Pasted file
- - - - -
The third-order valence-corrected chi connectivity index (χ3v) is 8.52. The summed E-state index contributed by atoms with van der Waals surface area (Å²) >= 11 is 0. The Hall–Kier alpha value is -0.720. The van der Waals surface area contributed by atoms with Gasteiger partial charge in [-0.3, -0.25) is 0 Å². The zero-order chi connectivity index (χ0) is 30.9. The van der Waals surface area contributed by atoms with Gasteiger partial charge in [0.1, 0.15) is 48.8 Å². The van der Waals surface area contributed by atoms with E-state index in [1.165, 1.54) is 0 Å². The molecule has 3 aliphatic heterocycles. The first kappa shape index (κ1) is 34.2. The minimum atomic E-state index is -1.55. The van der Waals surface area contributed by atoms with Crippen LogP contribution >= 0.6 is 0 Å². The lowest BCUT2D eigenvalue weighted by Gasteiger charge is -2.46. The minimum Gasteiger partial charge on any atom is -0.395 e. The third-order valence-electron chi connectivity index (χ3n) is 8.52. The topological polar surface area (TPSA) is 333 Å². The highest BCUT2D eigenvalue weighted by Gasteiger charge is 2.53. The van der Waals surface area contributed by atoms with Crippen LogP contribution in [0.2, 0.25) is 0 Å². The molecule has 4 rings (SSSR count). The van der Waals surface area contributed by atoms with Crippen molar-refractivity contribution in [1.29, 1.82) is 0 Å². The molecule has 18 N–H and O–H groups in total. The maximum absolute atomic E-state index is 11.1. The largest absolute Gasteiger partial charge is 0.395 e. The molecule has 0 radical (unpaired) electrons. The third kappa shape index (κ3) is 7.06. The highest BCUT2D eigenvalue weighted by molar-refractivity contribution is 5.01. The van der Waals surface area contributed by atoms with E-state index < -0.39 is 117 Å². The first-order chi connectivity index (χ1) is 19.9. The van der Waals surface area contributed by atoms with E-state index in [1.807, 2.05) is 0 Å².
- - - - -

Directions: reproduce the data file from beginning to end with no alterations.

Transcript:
The third-order valence-corrected chi connectivity index (χ3v) is 8.52. The summed E-state index contributed by atoms with van der Waals surface area (Å²) >= 11 is 0. The Hall–Kier alpha value is -0.720. The van der Waals surface area contributed by atoms with Gasteiger partial charge in [-0.3, -0.25) is 0 Å². The zero-order chi connectivity index (χ0) is 30.9. The van der Waals surface area contributed by atoms with Gasteiger partial charge in [0.1, 0.15) is 48.8 Å². The van der Waals surface area contributed by atoms with E-state index in [1.165, 1.54) is 0 Å². The molecule has 3 aliphatic heterocycles. The first kappa shape index (κ1) is 34.2. The minimum atomic E-state index is -1.55. The van der Waals surface area contributed by atoms with Crippen LogP contribution >= 0.6 is 0 Å². The lowest BCUT2D eigenvalue weighted by Gasteiger charge is -2.46. The minimum Gasteiger partial charge on any atom is -0.395 e. The third-order valence-electron chi connectivity index (χ3n) is 8.52. The topological polar surface area (TPSA) is 333 Å². The highest BCUT2D eigenvalue weighted by Gasteiger charge is 2.53. The van der Waals surface area contributed by atoms with Crippen LogP contribution in [0.2, 0.25) is 0 Å². The molecule has 4 rings (SSSR count). The van der Waals surface area contributed by atoms with Crippen molar-refractivity contribution in [1.29, 1.82) is 0 Å². The molecule has 18 N–H and O–H groups in total. The maximum absolute atomic E-state index is 11.1. The largest absolute Gasteiger partial charge is 0.395 e. The molecule has 0 radical (unpaired) electrons. The third kappa shape index (κ3) is 7.06. The highest BCUT2D eigenvalue weighted by molar-refractivity contribution is 5.01. The van der Waals surface area contributed by atoms with E-state index < -0.39 is 117 Å². The first-order chi connectivity index (χ1) is 19.9. The van der Waals surface area contributed by atoms with E-state index in [1.807, 2.05) is 0 Å².